In patient 2, transient hypoconnectivity is found directly beyond the lesion visible on conventional structural MRI (A). In patient 5, on the other hand, transient distal hyperconnectivity is found (B). In patient 10, a dual profile is found of hyperconnectivity within and directly beyond the structural lesion, and hypoconnectivity more distally (C). In a few patients, no aberrant connectivity values were found, such as in patient 4 (D). Error bars represent 1 standard error.

https://doi.org/10.1371/journal.pone.0166022.g006

Distal hyperconnectivity

Also hyperconnectivity was found, for example in patient 5, who had a left postcentral lesion, see Fig 6B. Local connectivity was normal up to a distance of about 25 mm, i.e. well outside the boundary of the structural lesion. Beyond this distance, hyperconnectivity was found for about 10 mm. This patient had a low seizure frequency (about 1 seizure per month) combined with high interictal spread of epileptiform activity.

Proximal hyperconnectivity, distal hypoconnectivity

In patient 10, who had an FCD in the right supramarginal gyrus, connectivity was significantly increased with respect to the control curves up until 10 mm from the lesion center. It then transitioned into a profile of significant hypoconnectivity beyond the structural lesion, see Fig 6C. This patient had a high seizure frequency and no interictal spread of epileptiform activity.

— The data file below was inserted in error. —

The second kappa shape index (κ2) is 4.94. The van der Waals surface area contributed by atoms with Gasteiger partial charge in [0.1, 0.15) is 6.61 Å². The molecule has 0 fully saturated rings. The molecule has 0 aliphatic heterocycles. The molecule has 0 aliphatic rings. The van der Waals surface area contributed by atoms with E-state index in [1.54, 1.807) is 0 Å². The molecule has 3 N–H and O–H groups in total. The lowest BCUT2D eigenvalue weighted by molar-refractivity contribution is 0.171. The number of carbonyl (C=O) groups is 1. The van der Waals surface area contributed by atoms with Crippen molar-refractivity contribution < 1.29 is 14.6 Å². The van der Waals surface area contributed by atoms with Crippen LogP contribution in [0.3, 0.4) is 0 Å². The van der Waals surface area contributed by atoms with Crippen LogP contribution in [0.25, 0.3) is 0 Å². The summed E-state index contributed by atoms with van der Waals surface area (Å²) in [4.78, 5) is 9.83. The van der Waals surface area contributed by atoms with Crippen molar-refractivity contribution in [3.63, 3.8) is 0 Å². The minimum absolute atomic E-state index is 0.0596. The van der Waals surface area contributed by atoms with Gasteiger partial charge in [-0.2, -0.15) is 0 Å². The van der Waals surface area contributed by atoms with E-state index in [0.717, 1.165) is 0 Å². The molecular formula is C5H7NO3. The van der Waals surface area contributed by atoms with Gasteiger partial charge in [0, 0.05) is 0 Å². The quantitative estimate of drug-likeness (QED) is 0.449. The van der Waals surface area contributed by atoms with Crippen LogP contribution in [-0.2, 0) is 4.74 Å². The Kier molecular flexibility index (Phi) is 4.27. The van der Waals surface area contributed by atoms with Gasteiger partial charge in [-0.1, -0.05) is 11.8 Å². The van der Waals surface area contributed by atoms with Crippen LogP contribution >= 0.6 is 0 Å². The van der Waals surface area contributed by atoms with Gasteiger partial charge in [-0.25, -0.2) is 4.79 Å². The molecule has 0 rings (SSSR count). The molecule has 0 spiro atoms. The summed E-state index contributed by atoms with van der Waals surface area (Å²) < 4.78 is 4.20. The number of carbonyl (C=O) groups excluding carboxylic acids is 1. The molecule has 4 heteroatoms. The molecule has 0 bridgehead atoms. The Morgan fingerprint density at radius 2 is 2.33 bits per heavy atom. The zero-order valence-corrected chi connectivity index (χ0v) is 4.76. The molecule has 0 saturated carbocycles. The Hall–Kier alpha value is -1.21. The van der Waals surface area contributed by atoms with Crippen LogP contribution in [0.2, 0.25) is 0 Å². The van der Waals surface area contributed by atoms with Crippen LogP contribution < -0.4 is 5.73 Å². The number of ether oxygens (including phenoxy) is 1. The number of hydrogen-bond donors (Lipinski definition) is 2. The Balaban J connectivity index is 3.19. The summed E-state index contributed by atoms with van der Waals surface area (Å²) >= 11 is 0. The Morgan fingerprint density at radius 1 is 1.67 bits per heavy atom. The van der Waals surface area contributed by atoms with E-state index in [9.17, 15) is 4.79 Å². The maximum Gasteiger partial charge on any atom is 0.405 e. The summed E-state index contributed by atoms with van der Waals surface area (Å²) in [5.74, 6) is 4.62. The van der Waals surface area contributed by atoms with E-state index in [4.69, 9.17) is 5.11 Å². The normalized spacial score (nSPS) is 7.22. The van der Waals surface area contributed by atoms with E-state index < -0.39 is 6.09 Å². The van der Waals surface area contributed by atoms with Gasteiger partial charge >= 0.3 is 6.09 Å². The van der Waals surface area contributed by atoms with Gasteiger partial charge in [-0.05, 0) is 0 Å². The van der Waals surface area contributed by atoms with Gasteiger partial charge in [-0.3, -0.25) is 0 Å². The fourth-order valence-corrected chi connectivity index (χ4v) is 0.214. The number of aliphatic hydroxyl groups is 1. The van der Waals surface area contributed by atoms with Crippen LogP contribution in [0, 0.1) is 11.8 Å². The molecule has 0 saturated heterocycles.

No abnormalities

In patient 4, who had a right precentral FCD, no abnormalities were found in the connectivity profile, see Fig 6D. This patient combined a high seizure frequency with low interictal spread of epileptiform EEG-activity (i.e. confined to one or several ipsilateral electrodes).

Overall, note that no aberrant connectivity profiles were found in the patients beyond their FCD location. This was assessed using group-wise comparison of the leave-one-out patient curves to the control curves.

Discussion

In this study, we explored local functional connectivity of FCD lesions. Since these cortical malformations vary in location over patients, dedicated methodology for individual subject analysis was developed. This involved gyral pattern registration of the dysplasia locations as well as the fMRI data to a common anatomical standard, for comparison of individual patient connectivity profiles to the corresponding homotopic normative profiles derived in healthy controls.

Major findings